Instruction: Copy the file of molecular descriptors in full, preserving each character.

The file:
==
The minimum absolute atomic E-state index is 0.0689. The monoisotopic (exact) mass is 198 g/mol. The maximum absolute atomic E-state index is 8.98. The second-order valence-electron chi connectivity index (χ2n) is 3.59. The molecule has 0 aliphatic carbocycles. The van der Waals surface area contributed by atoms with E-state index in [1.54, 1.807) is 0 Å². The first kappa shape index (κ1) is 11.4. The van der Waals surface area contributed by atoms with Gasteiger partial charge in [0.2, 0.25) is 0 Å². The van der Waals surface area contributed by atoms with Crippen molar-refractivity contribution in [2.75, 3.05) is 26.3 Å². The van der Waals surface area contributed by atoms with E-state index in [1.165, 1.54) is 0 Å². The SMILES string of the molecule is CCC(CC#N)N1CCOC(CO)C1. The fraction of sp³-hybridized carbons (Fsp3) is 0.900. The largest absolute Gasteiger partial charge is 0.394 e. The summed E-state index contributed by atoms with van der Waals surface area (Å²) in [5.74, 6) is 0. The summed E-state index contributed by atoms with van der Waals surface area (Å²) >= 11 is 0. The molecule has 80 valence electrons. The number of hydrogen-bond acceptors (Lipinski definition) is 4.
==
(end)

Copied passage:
The minimum absolute atomic E-state index is 0.0689. The monoisotopic (exact) mass is 198 g/mol. The maximum absolute atomic E-state index is 8.98. The second-order valence-electron chi connectivity index (χ2n) is 3.59. The molecule has 0 aliphatic carbocycles. The van der Waals surface area contributed by atoms with E-state index in [1.54, 1.807) is 0 Å². The first kappa shape index (κ1) is 11.4. The van der Waals surface area contributed by atoms with Gasteiger partial charge in [0.2, 0.25) is 0 Å². The van der Waals surface area contributed by atoms with Crippen molar-refractivity contribution in [2.75, 3.05) is 26.3 Å². The van der Waals surface area contributed by atoms with E-state index in [1.165, 1.54) is 0 Å². The SMILES string of the molecule is CCC(CC#N)N1CCOC(CO)C1. The fraction of sp³-hybridized carbons (Fsp3) is 0.900. The largest absolute Gasteiger partial charge is 0.394 e. The summed E-state index contributed by atoms with van der Waals surface area (Å²) in [5.74, 6) is 0. The summed E-state index contributed by atoms with van der Waals surface area (Å²) >= 11 is 0. The molecule has 80 valence electrons. The number of hydrogen-bond acceptors (Lipinski definition) is 4.